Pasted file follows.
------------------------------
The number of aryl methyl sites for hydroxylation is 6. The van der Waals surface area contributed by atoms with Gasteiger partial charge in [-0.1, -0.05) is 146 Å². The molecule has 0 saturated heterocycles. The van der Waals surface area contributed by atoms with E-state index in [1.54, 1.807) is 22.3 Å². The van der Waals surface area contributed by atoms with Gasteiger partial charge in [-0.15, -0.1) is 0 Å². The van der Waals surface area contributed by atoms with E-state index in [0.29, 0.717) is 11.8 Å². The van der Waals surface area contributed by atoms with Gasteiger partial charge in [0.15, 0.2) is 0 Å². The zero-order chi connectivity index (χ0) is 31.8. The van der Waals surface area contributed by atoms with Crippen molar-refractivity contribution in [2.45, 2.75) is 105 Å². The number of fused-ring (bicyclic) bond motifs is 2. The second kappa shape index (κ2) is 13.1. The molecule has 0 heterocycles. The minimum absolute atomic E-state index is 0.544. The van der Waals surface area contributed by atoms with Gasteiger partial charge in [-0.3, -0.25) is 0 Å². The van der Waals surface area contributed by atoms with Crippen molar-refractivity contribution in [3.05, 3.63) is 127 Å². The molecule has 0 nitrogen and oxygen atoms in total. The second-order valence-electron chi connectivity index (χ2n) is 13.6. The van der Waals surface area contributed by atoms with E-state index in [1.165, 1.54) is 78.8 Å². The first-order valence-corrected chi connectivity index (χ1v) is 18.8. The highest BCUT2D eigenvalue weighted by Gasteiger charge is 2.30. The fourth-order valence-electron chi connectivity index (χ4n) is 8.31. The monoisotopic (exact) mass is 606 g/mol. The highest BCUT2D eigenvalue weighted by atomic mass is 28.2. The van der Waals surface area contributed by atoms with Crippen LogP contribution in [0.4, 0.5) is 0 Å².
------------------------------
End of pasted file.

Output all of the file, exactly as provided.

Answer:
The number of aryl methyl sites for hydroxylation is 6. The van der Waals surface area contributed by atoms with Gasteiger partial charge in [-0.1, -0.05) is 146 Å². The molecule has 0 saturated heterocycles. The van der Waals surface area contributed by atoms with E-state index in [1.54, 1.807) is 22.3 Å². The van der Waals surface area contributed by atoms with Gasteiger partial charge in [-0.15, -0.1) is 0 Å². The van der Waals surface area contributed by atoms with E-state index in [0.29, 0.717) is 11.8 Å². The van der Waals surface area contributed by atoms with Gasteiger partial charge in [0.15, 0.2) is 0 Å². The zero-order chi connectivity index (χ0) is 31.8. The van der Waals surface area contributed by atoms with Crippen molar-refractivity contribution in [2.45, 2.75) is 105 Å². The number of fused-ring (bicyclic) bond motifs is 2. The second kappa shape index (κ2) is 13.1. The molecule has 0 heterocycles. The minimum absolute atomic E-state index is 0.544. The van der Waals surface area contributed by atoms with Gasteiger partial charge in [-0.3, -0.25) is 0 Å². The van der Waals surface area contributed by atoms with Crippen molar-refractivity contribution in [3.05, 3.63) is 127 Å². The molecule has 0 nitrogen and oxygen atoms in total. The second-order valence-electron chi connectivity index (χ2n) is 13.6. The van der Waals surface area contributed by atoms with E-state index in [1.165, 1.54) is 78.8 Å². The first-order valence-corrected chi connectivity index (χ1v) is 18.8. The highest BCUT2D eigenvalue weighted by Gasteiger charge is 2.30. The fourth-order valence-electron chi connectivity index (χ4n) is 8.31. The monoisotopic (exact) mass is 606 g/mol. The highest BCUT2D eigenvalue weighted by atomic mass is 28.2. The van der Waals surface area contributed by atoms with Crippen LogP contribution in [0.4, 0.5) is 0 Å².